Toronto Star '92 Article
Star Gazing: By Rita Zekas
I knew the minute I saw Eric Schweig on screen for the first time in The Last of The Mohicans that he wouldn't survive to the end of the picture. He was to beautiful to live. Call him Walks With Cheek Bones. We went into the movie theatre with lust in our hearts for Daniel Day-Lewis. Who knew? Schweig plays Uncas, Mohican son of Chingachgook and "brother" to Hawkeye (Day-Lewis). Sorry Danny Boy, but Eric just blew you off the screen. Hey you'll always have your Oscar.
Schweig was not just a prurient interest on my part. I'd had calls from dozens of like-minded women who wanted to know everything about him. Primarily, whether he was married. He's not. His other vital stats: Height: 6 foot 2. Weight: 185. Date of birth: June 16, 1967. Eyes: brown. Hair: NOT TO BE CUT. He's very particular about that.
He was born in the Yukon to an Inuit mother and German father. We tracked him to his Vancouver agent Deidre Sam, who said the interest in him was staggering. Eric Scweig fan clubs were springing up all over. Sam had been finding a score of movie offers. Schweig, she said was in Atlanta filming the CBS pilot, Shenandoah. He'd phone me, she promised.
We didn't hold our breath. One week went by, two, three......Finally, on Friday, the last day of the shoot, he called. He;d just wrapped and was checking out in the morning. We knew he could cover his tracks well. Schweig dismissed all the female adulation as "ridiculous, it's nuts. There has been some outrageous fan mail. If it all went away, it's okay. I'd go back to houseframing. I'm happy up, down or all around." He's only been acting for six years, "before Mohicans, on and off." He'd done TV commercials, a Glass Tiger video, and limited theatre work: he played Shaman in a Theatre of Change production of The Cradle Will Fall. "I'm from Inuvik. Five or six years ago, this guy walked up to me on the street and gave me this card. He said I should come in and audition for a low-budget flick called The Shaman Source. "We need an Indian Dude", he said. I got it. Then I got an agent. I did extra work in Vancouver-I like to be around the process (of filmmaking). I don't hobnob or do parties or do coke. I just go to LA to do business."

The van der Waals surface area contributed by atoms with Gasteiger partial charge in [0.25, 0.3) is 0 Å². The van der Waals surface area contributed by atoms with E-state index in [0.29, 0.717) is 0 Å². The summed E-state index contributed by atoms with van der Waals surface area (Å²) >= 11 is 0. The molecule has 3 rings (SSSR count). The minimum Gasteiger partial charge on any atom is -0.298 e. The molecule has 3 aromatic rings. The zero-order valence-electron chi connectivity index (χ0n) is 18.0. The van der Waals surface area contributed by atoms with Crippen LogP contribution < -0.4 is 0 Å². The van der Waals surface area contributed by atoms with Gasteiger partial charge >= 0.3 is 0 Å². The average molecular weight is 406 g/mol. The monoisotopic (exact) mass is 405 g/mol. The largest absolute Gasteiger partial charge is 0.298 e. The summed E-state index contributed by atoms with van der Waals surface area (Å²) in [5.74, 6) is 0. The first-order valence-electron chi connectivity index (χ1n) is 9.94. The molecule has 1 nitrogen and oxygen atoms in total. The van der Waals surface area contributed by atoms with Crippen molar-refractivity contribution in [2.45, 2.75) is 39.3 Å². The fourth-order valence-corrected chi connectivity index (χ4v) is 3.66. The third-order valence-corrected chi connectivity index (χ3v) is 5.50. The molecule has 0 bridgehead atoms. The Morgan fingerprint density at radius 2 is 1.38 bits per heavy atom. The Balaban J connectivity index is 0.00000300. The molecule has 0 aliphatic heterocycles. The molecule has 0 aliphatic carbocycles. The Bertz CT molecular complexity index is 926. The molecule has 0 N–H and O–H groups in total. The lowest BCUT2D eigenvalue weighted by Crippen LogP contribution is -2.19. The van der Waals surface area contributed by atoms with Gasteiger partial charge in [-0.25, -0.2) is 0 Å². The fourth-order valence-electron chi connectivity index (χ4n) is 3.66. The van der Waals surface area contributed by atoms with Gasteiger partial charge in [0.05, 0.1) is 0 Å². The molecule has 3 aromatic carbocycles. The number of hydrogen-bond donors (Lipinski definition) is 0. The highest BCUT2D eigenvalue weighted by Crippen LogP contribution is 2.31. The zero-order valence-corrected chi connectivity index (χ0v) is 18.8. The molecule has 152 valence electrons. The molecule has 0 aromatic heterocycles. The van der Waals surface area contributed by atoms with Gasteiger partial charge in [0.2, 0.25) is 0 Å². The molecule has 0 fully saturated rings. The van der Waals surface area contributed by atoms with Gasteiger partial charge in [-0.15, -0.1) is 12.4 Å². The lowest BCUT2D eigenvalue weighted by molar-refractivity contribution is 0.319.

Mohicans came about through the usual casting cattle call. They saw him on videotape, and he flew to Los Angeles then a call back to North Carolina, where it was shot. "It was a hard shoot for everyone. It was long, almost five months of principal photography, a nightmare for the crew. We called the (director) Michael Mann, "Michael Maniac" by the end of the shoot. Sometimes he wouldn't call lunch until we'd been shooting for 10 hours. We'd rebel."
He didn't particularly bond with Lewis. "Daniel Day is an introvert, he's sort of nondescript. He does his job and then leaves. I liked the cast." Since Mohicans, he has done the TV movie Lucas B and Broken Chain, a TV movie shot in Richmond, Va., for TNT in which he plays Joseph Brandt. "It's about the Mohawk and Six Nations Confederacy. Graham Greene plays Peacemaker, whom my younger brother sees in a vision." In Shenandoah, he plays Moses Moon, out to avenge his ancestors' deaths at the hands of the Blue Coats. "One speech is, "listening to my daddy talk about my grandaddy, who the Blue Coats killed. They killed 4,000 Cherokees. I manage to come out of this pilot alive-I'm the only cast member without a gunshot wound."
He's off to Russia in February to do a movie about wolves." I didn't even have to know anything else about it, I'm going." Russia in February. Brrrrrrrr. "I, m used to it, I was born in the same latitude." He's enthusiastic about playing the lead in One Hawk Moon Rises, the Stephen J. Cannell series he's up for. "I'm sick of period pieces. I'd play an undercover Indian cop; I can keep my hair long and run around with a .44 and not be running around the bush with a buckskin. I won't cut my hair, I've been growing it for eight years. For Shenandoah, I had to sit in a chair for hours having a bald cap applied." Schweig had his own fledgling production company, Eat the Rich Company Productions. "When I was 6 or 7 months old, I was put up for adoption and I got brutal white (adoptive) parents.When you're raised like taht, you understand ignorance and arrogance so I got involved with the Canadian Alliance and Solidarity for Native People. I hang out with outlaws, people from the American Indian movement. I'm sick of going into a 7-Eleven and having white moms grab their kids and circle around, scared I might steal their kids and eat them.
I can't correct every bonehead that said anything denigrating. I'd be fighting all day. Some people come up and ask, " Are you playing an Indian?" No, I'm playing a person. As long as there are Euro-American filmmakers, "Indian people can call them that", as long as the producers are Euro-Americans and so is the audience, there will be emphasis on brutal violence like in Mohicans. Dances With Wolves was a little calmer. I want the audience to see Indians through my eyes. People have to see that Indian people can cry, laugh, drive around in a Mercedes, can wear midnight black Armani suits and still maintain their spirituality."
(Re-typed from original article as it appeared in the Toronto Star'92)